Appropriate Flooring Material
Wire bottom cages may be easier to clean but can hurt your rabbit’s feet. The skin on their feet is thinner, making them prone to cuts and infections. Because the wire is stiff, standing on it can lead to sore hocks in rabbits. The first sign of this condition is a raw and inflamed sole. If left untreated, sore hocks can lead to more severe health issues.
If you’ve already bought a cage with a wire bottom, don’t worry. You can solve the problem by covering part of the area with a grass or cotton mat so your bun can have something comfortable to stand on.
Food and Water
Rabbits love to eat, so aside from providing nourishment, food can also help turn your fur baby into a happy and healthy bunny. Make sure he has access to food and water at all times. Also, remember to change the contents of his water bowl or bottle daily.
Here are the types of food your rabbit should have:
- Hay: This forms the foundation of your bun’s diet. Hay not only fills his tummy with the fiber that’s good for his gut, but it also files down his perpetually-growing teeth. Give your bun as much hay as he likes. Don’t worry, it won’t lead to weight gain for your pet.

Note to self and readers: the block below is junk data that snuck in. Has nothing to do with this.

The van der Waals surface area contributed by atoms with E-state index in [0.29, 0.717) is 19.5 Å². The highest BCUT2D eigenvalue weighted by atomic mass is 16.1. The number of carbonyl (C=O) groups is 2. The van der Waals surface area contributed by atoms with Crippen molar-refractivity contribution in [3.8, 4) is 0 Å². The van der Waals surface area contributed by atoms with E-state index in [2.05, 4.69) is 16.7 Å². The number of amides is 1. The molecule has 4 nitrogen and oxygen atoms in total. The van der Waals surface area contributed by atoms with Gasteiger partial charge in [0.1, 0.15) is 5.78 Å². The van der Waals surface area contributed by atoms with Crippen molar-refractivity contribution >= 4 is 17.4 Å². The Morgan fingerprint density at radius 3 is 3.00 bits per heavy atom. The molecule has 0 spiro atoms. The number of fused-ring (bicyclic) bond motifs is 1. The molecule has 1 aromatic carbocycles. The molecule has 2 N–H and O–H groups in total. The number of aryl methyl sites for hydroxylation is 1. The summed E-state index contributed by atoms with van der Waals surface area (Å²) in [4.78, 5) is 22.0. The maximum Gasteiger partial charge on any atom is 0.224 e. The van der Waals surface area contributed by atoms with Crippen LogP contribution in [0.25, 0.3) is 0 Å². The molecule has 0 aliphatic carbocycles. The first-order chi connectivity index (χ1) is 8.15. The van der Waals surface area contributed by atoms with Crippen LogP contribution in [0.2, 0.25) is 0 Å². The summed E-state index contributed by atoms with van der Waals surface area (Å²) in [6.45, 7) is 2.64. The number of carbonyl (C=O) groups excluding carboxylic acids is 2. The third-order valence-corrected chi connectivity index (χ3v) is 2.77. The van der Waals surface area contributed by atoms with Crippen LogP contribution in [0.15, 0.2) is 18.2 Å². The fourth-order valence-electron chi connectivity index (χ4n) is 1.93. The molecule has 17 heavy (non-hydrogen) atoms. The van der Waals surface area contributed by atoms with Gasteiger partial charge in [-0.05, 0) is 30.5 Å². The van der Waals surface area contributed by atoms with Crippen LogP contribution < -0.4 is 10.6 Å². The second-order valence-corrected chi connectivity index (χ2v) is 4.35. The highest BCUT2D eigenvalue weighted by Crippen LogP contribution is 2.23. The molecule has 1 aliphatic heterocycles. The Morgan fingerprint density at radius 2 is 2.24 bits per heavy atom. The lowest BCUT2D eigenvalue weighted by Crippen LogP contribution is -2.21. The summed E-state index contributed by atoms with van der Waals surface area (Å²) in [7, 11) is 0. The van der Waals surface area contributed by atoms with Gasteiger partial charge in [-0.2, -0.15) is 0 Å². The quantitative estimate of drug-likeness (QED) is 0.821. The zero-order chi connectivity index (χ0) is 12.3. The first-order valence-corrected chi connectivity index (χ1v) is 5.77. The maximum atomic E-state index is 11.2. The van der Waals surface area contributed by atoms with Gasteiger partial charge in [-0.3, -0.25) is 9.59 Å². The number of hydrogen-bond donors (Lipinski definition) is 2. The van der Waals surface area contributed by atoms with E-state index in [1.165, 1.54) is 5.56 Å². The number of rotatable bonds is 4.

- Fresh leafy greens: Although hay should form the majority of your rabbit’s meals, he’ll also need some leafy green veggies for extra nutrition. Good veggies for your pet are bok choy, celery, carrot tops, cilantro, and lettuce.
- Fruits: Rabbits love sweets, but eating foods high in sugar won’t be healthy for your pet. As such, you can give your bun some fruits like pineapples, grapes, bananas, and watermelon but only as treats and offer only small amounts.
- Pellets: These provide some extra nutrition and are an essential part of their diet.
Litter Box and Litter Material
You can litter-train your bun to only eliminate in one spot. For this, you’ll need a litter box for your pet’s use. However, it’s better to start litter-training after spaying or neutering your rabbit, as buns usually mark their territory with their waste. This makes it harder to keep your pet’s cage clean.